In part 1 and 2 of this series, we went on a crash diet weight loss journey, during which we lost 5kg of body weight and had a closer look how and why crash diets are bad for your health and possibly could ruin your metabolism. If you haven’t read
What you’ll learn at a glance throughout the article series:
- we analyze how any crash diet works in part 1
- in part 2 we focus on why the crash diet is potentially bad for your health and your metabolism
- next, in part 3, I’ll show you how to lose weight in a sustainable way and
- finally, part 4 will provide you with all the tools you need to create a successful weight loss protocol for your personal lifestyle
How to lose weight the right way
After having discussed in length the downsides and risks of a crash diet, it is time to let you know how to lose weight the right and sustainable way.
While a diet is the nutrition protocol you’re on, which strictly speaking means you’re always dieting, the only way to achieve sustainable weight loss is by changing your lifestyle.
The Inconvenient Truth Of Weight Loss
You have to change your lifestyle for one simple fact: your current lifestyle made you gain extra weight in the first place.
The logical deduction from this, and that’s not what people like to hear, only a lifestyle change can inflict lasting changes.
Negative Caloric Balance
There is no magic powder for weight loss. We discussed the urgency of our body to stay in homeostasis and if we want to change the status quo, we have to shake our body out of this state.
For the purpose of weight loss, the only tool of choice is a negative caloric balance. But contrary to the approach of a crash diet, your caloric deficit will only be around 10%-20%. For most people that would mean a deficit of 200-400 calories a day (25).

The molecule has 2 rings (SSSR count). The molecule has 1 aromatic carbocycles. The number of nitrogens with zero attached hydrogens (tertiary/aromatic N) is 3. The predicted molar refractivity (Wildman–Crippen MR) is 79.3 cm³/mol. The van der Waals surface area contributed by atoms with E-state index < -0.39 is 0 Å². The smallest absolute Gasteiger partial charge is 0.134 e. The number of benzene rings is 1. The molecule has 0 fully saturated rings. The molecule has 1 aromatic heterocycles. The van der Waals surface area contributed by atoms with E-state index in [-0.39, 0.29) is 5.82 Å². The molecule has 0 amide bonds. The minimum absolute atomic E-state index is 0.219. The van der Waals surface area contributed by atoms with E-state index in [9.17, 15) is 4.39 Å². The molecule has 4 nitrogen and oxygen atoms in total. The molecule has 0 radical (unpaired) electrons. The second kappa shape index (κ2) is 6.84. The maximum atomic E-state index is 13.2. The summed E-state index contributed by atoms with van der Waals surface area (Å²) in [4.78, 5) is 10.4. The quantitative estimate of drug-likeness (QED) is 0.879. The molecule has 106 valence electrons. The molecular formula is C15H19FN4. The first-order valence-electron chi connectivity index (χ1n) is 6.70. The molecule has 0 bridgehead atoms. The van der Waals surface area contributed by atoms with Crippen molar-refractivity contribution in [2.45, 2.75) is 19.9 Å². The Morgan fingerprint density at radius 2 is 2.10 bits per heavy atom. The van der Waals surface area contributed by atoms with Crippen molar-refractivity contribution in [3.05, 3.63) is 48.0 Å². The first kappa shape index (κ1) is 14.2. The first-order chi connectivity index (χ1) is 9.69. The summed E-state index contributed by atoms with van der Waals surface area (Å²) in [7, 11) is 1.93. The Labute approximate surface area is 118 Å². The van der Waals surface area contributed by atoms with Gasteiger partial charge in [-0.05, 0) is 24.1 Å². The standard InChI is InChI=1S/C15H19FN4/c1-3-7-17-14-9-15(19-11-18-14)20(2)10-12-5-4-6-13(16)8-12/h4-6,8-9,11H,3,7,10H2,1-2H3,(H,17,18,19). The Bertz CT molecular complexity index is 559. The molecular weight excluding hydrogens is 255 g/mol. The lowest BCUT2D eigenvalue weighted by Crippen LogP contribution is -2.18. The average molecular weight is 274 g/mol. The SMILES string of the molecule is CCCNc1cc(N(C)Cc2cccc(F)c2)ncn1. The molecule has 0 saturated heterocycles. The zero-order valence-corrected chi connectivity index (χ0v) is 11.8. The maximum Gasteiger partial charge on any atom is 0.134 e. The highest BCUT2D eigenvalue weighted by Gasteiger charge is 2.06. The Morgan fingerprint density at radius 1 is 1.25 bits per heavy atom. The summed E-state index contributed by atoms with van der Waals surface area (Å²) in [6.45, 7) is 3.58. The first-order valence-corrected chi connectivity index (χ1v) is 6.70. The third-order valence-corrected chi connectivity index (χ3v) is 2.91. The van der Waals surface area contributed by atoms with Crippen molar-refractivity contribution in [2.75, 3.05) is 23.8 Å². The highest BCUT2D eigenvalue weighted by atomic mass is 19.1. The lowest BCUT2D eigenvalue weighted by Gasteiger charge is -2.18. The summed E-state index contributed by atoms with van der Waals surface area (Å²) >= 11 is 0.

This amount puts your body under enough stress to be forced to adapt, but not under so much pressure that your health will suffer of it.
We saw that crash diets usually are very extreme. They reduce calories dramatically and usually are extremely restrictive when it comes to food sources.
Find the right diet
In a well-planned weight loss diet, nutrition is very important. You have to establish a diet protocol that is part of your lifestyle. Otherwise, you are bound to be unsuccessful.
Did you find a diet that looks great but you aren’t sure if it’s a crash diet? Or maybe you want to create your own weight loss diet and don’t want to fall into the crash diet trap. Get my free “Crash Diet Worksheet” with 8 red flags to watch out for!
Focus on homemade food and micronutrients
For most people (i.e. generally healthy), a diet should aim to be high in (green) non-starchy vegetables, with good sources of protein and fats. Your general carb intake should in most cases be low and adapted to your physiological needs.
The main reason why I advocate a low carbohydrate diet as a general baseline is because
- most people tend to eat too many carbohydrates and
- many carbohydrate-rich dishes are loaded with (questionable) fat sources that aren’t visible.
By going low carb, you cut out
This means if you are a rather sedentary person, that you simply don’t need to eat as many carbs on a daily basis. If you’re playing basketball a few times a week and lift weights, you might want to add a few more carbs to your diet.
Focusing on vegetables has the added benefit to getting plenty of micronutrients and fibre in your diet. These are important for a well functioning body (26, 27). The fact that you’re already in a deficit will make it difficult enough to reach the daily needed intakes already.
That’s why you really should skip refined foods and highly processed meals too. They are very high in calories and low in micronutrients (more about this here).
If you aren’t sure how to add enough vegetables to your meals or think this is hard or daunting, then read up on this article. It explains why and how eating your colours will lead to a diverse and healthy diet.